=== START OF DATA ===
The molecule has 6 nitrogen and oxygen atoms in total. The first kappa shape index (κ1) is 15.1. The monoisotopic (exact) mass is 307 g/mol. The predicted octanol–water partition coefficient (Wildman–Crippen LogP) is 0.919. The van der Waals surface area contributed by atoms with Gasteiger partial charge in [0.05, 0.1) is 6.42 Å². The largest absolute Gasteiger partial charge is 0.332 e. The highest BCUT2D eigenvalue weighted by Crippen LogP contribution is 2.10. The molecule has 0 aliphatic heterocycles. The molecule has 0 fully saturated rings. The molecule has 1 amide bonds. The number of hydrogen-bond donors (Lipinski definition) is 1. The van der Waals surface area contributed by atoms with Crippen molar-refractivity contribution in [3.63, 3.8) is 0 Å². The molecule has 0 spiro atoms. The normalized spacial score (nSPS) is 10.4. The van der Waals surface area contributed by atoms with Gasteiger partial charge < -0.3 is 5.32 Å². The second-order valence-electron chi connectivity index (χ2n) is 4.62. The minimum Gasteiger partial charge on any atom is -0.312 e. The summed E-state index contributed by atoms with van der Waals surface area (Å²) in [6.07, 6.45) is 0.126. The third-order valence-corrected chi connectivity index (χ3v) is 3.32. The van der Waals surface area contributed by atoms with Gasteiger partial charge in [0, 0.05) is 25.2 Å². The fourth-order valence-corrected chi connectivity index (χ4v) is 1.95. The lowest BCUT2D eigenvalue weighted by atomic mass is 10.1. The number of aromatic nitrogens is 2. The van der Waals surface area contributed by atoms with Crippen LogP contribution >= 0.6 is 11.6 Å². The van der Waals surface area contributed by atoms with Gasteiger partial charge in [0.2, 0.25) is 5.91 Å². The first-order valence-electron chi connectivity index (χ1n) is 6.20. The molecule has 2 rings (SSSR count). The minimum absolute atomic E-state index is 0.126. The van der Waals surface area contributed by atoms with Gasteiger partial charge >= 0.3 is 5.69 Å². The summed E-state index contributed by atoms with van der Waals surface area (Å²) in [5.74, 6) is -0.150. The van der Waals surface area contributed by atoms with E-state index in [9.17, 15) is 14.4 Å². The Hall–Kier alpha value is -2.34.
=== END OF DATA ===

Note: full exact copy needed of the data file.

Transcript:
The molecule has 6 nitrogen and oxygen atoms in total. The first kappa shape index (κ1) is 15.1. The monoisotopic (exact) mass is 307 g/mol. The predicted octanol–water partition coefficient (Wildman–Crippen LogP) is 0.919. The van der Waals surface area contributed by atoms with Gasteiger partial charge in [0.05, 0.1) is 6.42 Å². The largest absolute Gasteiger partial charge is 0.332 e. The highest BCUT2D eigenvalue weighted by Crippen LogP contribution is 2.10. The molecule has 0 aliphatic heterocycles. The molecule has 0 fully saturated rings. The molecule has 1 amide bonds. The number of hydrogen-bond donors (Lipinski definition) is 1. The van der Waals surface area contributed by atoms with Crippen molar-refractivity contribution in [3.63, 3.8) is 0 Å². The molecule has 0 spiro atoms. The normalized spacial score (nSPS) is 10.4. The van der Waals surface area contributed by atoms with Gasteiger partial charge < -0.3 is 5.32 Å². The second-order valence-electron chi connectivity index (χ2n) is 4.62. The minimum Gasteiger partial charge on any atom is -0.312 e. The summed E-state index contributed by atoms with van der Waals surface area (Å²) in [6.07, 6.45) is 0.126. The third-order valence-corrected chi connectivity index (χ3v) is 3.32. The van der Waals surface area contributed by atoms with Gasteiger partial charge in [0, 0.05) is 25.2 Å². The fourth-order valence-corrected chi connectivity index (χ4v) is 1.95. The lowest BCUT2D eigenvalue weighted by atomic mass is 10.1. The number of aromatic nitrogens is 2. The van der Waals surface area contributed by atoms with Crippen LogP contribution >= 0.6 is 11.6 Å². The van der Waals surface area contributed by atoms with Gasteiger partial charge in [0.2, 0.25) is 5.91 Å². The first-order valence-electron chi connectivity index (χ1n) is 6.20. The molecule has 2 rings (SSSR count). The minimum absolute atomic E-state index is 0.126. The van der Waals surface area contributed by atoms with Gasteiger partial charge >= 0.3 is 5.69 Å². The summed E-state index contributed by atoms with van der Waals surface area (Å²) in [5.74, 6) is -0.150. The van der Waals surface area contributed by atoms with E-state index in [9.17, 15) is 14.4 Å². The Hall–Kier alpha value is -2.34.